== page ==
Korean Work Ethic on LPGA


I’m not quite sure I understand the long hours the Korean contingent puts in out here. I’ve witnessed the practice regimen for two weeks now and it’s impressive as well as depressing. The Korean fathers control their daughters; I have an eerie feeling when I watch the father and daughter interaction.

The week started at 6:00 a.m. Monday morning. We did nine holes before the Monday pro-am, the first time I’ve done that in my twenty years on tour. Mondays are usually reserved for travel, relaxing, and doing laundry unless you’ve missed the previous cut and are in the pro-am. Our Monday ended at 5:00 p.m. and included two trips to the practice tee, father shadowing his daughter every step of the way. I sure wish I could understand Korean, I’d like to know what he’s mumbling as he shakes his finger at his daughter and scowls.

M.J. slept in Tuesday, we met at 8:00 a.m. played eighteen holes and practiced until about six. There were a couple of long breaks during the day, but I could tell she was tired and her dad insisted she keep practicing. In golf, there are definitely diminishing returns when you practice while you are tired. Most players go to the range with something definite to work on; the Koreans just go to hit balls. I continually ask M.J. what she’s working on and she tells me “nothing, I’m just hitting balls.”

Rochester, NY is one of those sleepy golf towns and the turnout, despite the weather, was great. The LPGA has been coming here for years and the community definitely supports the tournament. I was shacked up at the Dorkat, a so-so mom and pop motel without a car, but the tournament provided courtesy transportation every day, something other venues do not offer for the caddies. Peggy, the motel owner, had a nice hot dog cook out one night, and they even did our laundry for a small fee.

Wednesday I was told to show up at eleven, but found out from some other caddies M.J. and her father played nine holes before the pro-am. It was her dad’s idea, I’m not sure what they hoped to accomplish. I felt slighted but appreciated the extra sleep. I realized, after talking with some experienced LPGA caddies, my suspicions were true. According to a couple caddies, the father’s identity was solely based on how their daughters played golf. If daughter missed the cut, dad had to be subservient to any father whose daughter was playing on the weekend.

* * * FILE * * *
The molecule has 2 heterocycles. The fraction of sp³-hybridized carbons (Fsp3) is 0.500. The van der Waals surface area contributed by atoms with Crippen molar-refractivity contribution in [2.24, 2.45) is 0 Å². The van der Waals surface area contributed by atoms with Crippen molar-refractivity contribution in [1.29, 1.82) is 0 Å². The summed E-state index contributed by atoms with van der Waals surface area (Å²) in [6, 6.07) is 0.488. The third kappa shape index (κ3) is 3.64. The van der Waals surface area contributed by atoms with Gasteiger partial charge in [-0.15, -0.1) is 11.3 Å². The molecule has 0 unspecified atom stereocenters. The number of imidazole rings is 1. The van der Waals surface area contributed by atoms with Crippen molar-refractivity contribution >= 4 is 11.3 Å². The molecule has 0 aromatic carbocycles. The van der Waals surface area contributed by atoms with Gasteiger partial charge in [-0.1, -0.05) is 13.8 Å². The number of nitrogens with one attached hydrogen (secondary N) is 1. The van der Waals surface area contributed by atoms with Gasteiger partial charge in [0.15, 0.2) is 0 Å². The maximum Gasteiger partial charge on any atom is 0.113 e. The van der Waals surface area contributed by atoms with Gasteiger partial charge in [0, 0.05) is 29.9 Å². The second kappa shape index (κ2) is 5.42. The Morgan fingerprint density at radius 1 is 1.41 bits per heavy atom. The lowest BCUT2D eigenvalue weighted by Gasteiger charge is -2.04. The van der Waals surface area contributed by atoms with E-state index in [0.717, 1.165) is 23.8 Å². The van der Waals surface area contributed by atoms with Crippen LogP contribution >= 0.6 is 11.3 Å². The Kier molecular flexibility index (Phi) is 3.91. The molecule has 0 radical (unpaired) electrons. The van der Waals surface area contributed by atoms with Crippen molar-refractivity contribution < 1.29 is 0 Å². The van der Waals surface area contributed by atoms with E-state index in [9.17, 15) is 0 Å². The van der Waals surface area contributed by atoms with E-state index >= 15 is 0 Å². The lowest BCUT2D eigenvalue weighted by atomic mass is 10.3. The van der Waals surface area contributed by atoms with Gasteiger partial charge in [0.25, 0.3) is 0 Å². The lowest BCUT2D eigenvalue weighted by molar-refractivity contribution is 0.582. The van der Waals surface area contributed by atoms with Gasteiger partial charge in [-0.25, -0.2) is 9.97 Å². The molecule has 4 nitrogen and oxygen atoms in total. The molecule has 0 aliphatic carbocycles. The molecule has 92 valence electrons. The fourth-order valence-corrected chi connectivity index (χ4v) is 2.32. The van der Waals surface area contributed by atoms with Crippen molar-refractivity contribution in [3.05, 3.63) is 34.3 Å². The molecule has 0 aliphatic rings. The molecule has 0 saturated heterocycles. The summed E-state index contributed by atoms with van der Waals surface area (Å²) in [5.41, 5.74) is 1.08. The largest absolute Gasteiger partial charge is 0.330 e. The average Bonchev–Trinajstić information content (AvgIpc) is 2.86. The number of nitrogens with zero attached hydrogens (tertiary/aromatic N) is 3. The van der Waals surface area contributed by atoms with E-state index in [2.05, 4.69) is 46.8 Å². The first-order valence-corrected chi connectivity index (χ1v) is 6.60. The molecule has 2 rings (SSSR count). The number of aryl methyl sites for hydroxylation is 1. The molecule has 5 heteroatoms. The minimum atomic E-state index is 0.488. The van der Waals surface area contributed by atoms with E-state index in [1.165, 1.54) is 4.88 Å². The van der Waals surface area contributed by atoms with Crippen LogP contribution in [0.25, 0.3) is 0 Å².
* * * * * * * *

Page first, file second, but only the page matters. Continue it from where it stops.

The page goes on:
A few caddies were threatened when they refused to look the other way after a rules infraction. Supposedly there were a few fathers tied up with the Korean Mafia and things got a bit tense. A couple of fathers were suspended because of their behavior and there were a couple of child abuse reports. My brother mentioned he drove by a courtesy car once and noticed the father screaming violently as daughter was cowering in the passenger seat. Hopefully those days are over but you can definitely sense some awkward feelings among the players.

We played well Thursday and struggled through our long, rain-delayed Friday. We didn’t finish our round Thursday and had to be back in position at 7:00 a.m. Friday. Those long practice days caught up with M.J., she was tired and we struggled big time; she was lucky to finish. I continually forced water down her and made her walk in the shade whenever possible. We finished around 6:00 p.m. at three under and her father wanted her to practice some more. He gestured toward the range and mumbled some coarse Korean, but I said no and convinced M.J. she needed rest. Dad wasn’t happy with me, but I didn’t care. This girl has a lot of talent; hopefully dad won’t burn her out.

Saturday was another long day with a couple of extended weather delays. We plodded along making a few birdies and bogies, and after bogies on 14 and 15 she sucked it up, birdied 16 and eagled 17. Dad still had nothing good to say after the round and while we spent an hour on the range. M.J. was all smiles because we were going to play with her hero Se Ri Pak the next day.

I spent Sunday comparing the young phenom with the Hall of Fame golfer. Certain people have an aura; Se Ri is one of those individuals. Her walk, talk, mannerisms all have a purpose; she was totally focused the entire round. I saw those qualities when I worked for Raymond and when I was lucky enough to be in Jack’s group. Hopefully M.J. learned a bit from Se Ri; I sure did.

It was a long, but profitable week; we finished tied for 22nd I think. I’m not afraid of hard work as long as it’s productive. Maybe we’ll find a happy medium so my young phenom doesn’t waste all her energy early in the week. Long Mondays create little pay on Sundays. We’re off to Toledo and she wants to practice early Monday then play a practice round after the pro-am. We’ll see.

Take care.

Mark

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